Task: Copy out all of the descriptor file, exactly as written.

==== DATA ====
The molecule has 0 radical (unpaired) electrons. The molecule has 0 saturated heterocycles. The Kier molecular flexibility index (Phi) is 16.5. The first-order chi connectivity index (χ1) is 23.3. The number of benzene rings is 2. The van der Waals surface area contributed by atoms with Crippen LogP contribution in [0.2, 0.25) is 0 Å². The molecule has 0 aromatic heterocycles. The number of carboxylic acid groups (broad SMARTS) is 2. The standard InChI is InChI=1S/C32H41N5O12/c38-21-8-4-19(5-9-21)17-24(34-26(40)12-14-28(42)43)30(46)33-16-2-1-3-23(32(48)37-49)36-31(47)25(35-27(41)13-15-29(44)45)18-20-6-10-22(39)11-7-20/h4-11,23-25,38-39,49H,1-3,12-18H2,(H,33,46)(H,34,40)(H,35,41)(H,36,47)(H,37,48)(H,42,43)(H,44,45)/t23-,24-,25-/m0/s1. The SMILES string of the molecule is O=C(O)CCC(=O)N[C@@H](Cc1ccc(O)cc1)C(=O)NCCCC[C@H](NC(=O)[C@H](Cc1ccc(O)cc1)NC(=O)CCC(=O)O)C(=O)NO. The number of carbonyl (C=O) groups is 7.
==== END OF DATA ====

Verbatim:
The molecule has 0 radical (unpaired) electrons. The molecule has 0 saturated heterocycles. The Kier molecular flexibility index (Phi) is 16.5. The first-order chi connectivity index (χ1) is 23.3. The number of benzene rings is 2. The van der Waals surface area contributed by atoms with Crippen LogP contribution in [0.2, 0.25) is 0 Å². The molecule has 0 aromatic heterocycles. The number of carboxylic acid groups (broad SMARTS) is 2. The standard InChI is InChI=1S/C32H41N5O12/c38-21-8-4-19(5-9-21)17-24(34-26(40)12-14-28(42)43)30(46)33-16-2-1-3-23(32(48)37-49)36-31(47)25(35-27(41)13-15-29(44)45)18-20-6-10-22(39)11-7-20/h4-11,23-25,38-39,49H,1-3,12-18H2,(H,33,46)(H,34,40)(H,35,41)(H,36,47)(H,37,48)(H,42,43)(H,44,45)/t23-,24-,25-/m0/s1. The SMILES string of the molecule is O=C(O)CCC(=O)N[C@@H](Cc1ccc(O)cc1)C(=O)NCCCC[C@H](NC(=O)[C@H](Cc1ccc(O)cc1)NC(=O)CCC(=O)O)C(=O)NO. The number of carbonyl (C=O) groups is 7.